We were so focused on the greater heights that beckoned us that we literally forgot to take some very essential and erudite steps which are a must for any pilgrim taking up the Yatra. You have to register yourself at a counter specially designated for this purpose at Katra Bus stand by Mata Vaishno Devi shrine board. Registration is free of charge but one has to queue up for getting registered. There can be maximum of nine members in a group or family that can be registered in one slip. We were a total of seven persons and as one of us had used his contact at Katra to register us before we reached Katra, we saved time in standing in a ling queue. But one has to get registered maximum of six hours before reaching Katra otherwise the slip is cancelled. It being a weekend the average number of yatris had increased manifold.
We were happy at having crossed one hurdle effortlessly. I felt momentarily ashamed of having used a contact to get ourselves registered. I believe a pilgrimage is taken to get oneself rid of all those false notions that make us think superior to others. A pilgrimage is a great leveler as we all fellow-pilgrims tread together forgetting all distinction. But here we were taking/using services that many others could not. But we are humans after all and corrupt, in our own small ways, basically!
The Katra market road that leads to Banganga was full of all those items that a yatri might need. There were sticks, rough and crude, in large number outside every shop. I could not shame myself by buying a stick. I thought critically like a proud pahari woman who could jump and run on hilly terrains like a wild goat. These are not for us, I rued. There were canvass shoes as well which people were taking on rent. Some were taking shaded caps to ward off the golden rays of the evening Sun! We passed through these shops without buying any such item.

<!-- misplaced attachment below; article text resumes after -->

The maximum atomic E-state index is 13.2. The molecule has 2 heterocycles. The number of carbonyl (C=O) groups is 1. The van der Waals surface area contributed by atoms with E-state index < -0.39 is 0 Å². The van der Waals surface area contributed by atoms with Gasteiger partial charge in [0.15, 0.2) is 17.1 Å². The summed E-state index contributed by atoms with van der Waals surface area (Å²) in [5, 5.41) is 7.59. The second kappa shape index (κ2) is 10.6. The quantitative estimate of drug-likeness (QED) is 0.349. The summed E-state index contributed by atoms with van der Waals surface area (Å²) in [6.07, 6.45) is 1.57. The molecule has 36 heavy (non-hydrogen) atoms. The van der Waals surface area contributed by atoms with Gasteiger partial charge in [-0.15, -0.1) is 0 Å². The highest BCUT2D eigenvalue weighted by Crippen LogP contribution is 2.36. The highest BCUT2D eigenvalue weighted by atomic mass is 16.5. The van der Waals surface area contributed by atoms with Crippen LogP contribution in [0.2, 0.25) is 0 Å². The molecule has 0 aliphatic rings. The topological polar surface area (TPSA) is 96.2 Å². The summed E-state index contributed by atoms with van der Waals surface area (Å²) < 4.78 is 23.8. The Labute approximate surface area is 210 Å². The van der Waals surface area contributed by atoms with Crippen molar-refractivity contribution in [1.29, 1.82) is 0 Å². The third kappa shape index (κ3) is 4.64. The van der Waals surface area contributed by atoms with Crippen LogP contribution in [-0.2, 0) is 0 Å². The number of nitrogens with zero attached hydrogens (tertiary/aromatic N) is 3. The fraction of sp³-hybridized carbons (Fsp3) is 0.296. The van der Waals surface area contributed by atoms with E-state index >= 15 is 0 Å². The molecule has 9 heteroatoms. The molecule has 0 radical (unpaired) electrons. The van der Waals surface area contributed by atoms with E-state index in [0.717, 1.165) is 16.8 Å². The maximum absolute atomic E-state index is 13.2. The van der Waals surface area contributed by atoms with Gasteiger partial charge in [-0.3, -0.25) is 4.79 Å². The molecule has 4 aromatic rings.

We reached the first checking post for the Yatris. All through I was feeling guilty for not standing myself in a long queue to get the registration slip but all my guilt feeling vanished when I looked at the long queue that awaited us as Banganga entrance where these slips were being checked. There was red color dominating everything else. I could see red ribbons, countless in number, tied to the sides of the road. It seemed as if all possible vacant space was used to tie red ribbons on which was written in golden color–Jai Mata di! My reflections on red ribbons were cut short by security persons asking all pilgrims, men and women, to queue up separately. We stood in queues waiting for our turn. We were frisked by the staff and let go off!
Walking a little more steps we reached Banganga, our first stop. A mere 1.5 Kms from Katra it was not a place that the pilgrims would want to stop at. But religious fervor makes some other decision for the pilgrims.
We had reached Banganga!
1 Take a stick.
2 Leave anything unessential at Katra.
3 Take your medicine kit with you.
4 Don’t carry water bottles and eatables, you’ll get en route in many shops.
…to be continued